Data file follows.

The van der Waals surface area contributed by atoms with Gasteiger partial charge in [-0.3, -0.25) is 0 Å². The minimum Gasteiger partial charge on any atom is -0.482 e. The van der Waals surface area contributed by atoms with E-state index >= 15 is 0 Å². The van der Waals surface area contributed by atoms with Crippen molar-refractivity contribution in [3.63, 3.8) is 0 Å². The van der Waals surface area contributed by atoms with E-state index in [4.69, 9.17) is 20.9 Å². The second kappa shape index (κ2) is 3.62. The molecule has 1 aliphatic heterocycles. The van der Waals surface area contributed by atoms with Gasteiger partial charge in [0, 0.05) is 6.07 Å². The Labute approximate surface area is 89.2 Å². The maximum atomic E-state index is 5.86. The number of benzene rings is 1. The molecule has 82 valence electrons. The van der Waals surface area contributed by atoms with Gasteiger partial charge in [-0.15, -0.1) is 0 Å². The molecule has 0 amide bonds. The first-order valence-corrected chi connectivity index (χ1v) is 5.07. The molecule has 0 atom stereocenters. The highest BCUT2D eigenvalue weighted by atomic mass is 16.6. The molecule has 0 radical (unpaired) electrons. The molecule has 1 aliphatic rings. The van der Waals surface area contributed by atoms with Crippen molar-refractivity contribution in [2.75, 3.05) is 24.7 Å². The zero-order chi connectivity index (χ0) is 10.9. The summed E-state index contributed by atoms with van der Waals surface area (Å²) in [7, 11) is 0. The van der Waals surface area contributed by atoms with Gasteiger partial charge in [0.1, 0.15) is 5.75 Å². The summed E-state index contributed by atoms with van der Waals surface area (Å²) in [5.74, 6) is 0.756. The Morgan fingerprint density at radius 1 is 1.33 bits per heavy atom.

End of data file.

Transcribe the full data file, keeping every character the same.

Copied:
The van der Waals surface area contributed by atoms with Gasteiger partial charge in [-0.3, -0.25) is 0 Å². The minimum Gasteiger partial charge on any atom is -0.482 e. The van der Waals surface area contributed by atoms with E-state index >= 15 is 0 Å². The van der Waals surface area contributed by atoms with Crippen molar-refractivity contribution in [3.63, 3.8) is 0 Å². The van der Waals surface area contributed by atoms with E-state index in [4.69, 9.17) is 20.9 Å². The second kappa shape index (κ2) is 3.62. The molecule has 1 aliphatic heterocycles. The van der Waals surface area contributed by atoms with Gasteiger partial charge in [0, 0.05) is 6.07 Å². The Labute approximate surface area is 89.2 Å². The maximum atomic E-state index is 5.86. The number of benzene rings is 1. The molecule has 82 valence electrons. The van der Waals surface area contributed by atoms with Gasteiger partial charge in [-0.15, -0.1) is 0 Å². The molecule has 0 amide bonds. The first-order valence-corrected chi connectivity index (χ1v) is 5.07. The molecule has 0 atom stereocenters. The highest BCUT2D eigenvalue weighted by atomic mass is 16.6. The molecule has 0 radical (unpaired) electrons. The molecule has 1 aliphatic rings. The van der Waals surface area contributed by atoms with Crippen molar-refractivity contribution in [2.75, 3.05) is 24.7 Å². The zero-order chi connectivity index (χ0) is 10.9. The summed E-state index contributed by atoms with van der Waals surface area (Å²) in [7, 11) is 0. The van der Waals surface area contributed by atoms with Gasteiger partial charge in [0.1, 0.15) is 5.75 Å². The summed E-state index contributed by atoms with van der Waals surface area (Å²) in [5.74, 6) is 0.756. The Morgan fingerprint density at radius 1 is 1.33 bits per heavy atom.